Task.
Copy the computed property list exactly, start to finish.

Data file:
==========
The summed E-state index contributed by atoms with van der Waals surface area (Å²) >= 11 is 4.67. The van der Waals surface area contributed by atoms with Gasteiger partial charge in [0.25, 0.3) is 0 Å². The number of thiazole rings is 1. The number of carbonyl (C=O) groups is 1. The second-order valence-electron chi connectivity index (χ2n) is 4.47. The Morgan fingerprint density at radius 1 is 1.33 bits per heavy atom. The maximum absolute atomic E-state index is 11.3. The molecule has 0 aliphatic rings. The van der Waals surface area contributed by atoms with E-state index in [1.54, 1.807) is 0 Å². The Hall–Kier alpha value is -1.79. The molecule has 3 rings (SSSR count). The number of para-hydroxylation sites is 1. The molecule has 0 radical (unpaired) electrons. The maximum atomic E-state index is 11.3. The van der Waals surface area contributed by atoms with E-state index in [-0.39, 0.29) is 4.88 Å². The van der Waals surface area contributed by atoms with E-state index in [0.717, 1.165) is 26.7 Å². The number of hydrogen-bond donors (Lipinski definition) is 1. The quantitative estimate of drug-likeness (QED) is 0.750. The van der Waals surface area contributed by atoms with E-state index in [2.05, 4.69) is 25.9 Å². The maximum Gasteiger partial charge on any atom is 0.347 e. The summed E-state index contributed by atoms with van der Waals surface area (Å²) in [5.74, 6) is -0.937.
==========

The summed E-state index contributed by atoms with van der Waals surface area (Å²) >= 11 is 4.67. The van der Waals surface area contributed by atoms with Gasteiger partial charge in [0.25, 0.3) is 0 Å². The number of thiazole rings is 1. The number of carbonyl (C=O) groups is 1. The second-order valence-electron chi connectivity index (χ2n) is 4.47. The Morgan fingerprint density at radius 1 is 1.33 bits per heavy atom. The maximum absolute atomic E-state index is 11.3. The molecule has 0 aliphatic rings. The van der Waals surface area contributed by atoms with E-state index in [1.54, 1.807) is 0 Å². The Hall–Kier alpha value is -1.79. The molecule has 3 rings (SSSR count). The number of para-hydroxylation sites is 1. The molecule has 0 radical (unpaired) electrons. The maximum atomic E-state index is 11.3. The van der Waals surface area contributed by atoms with E-state index in [-0.39, 0.29) is 4.88 Å². The van der Waals surface area contributed by atoms with E-state index in [0.717, 1.165) is 26.7 Å². The number of hydrogen-bond donors (Lipinski definition) is 1. The quantitative estimate of drug-likeness (QED) is 0.750. The van der Waals surface area contributed by atoms with E-state index in [2.05, 4.69) is 25.9 Å². The maximum Gasteiger partial charge on any atom is 0.347 e. The summed E-state index contributed by atoms with van der Waals surface area (Å²) in [5.74, 6) is -0.937.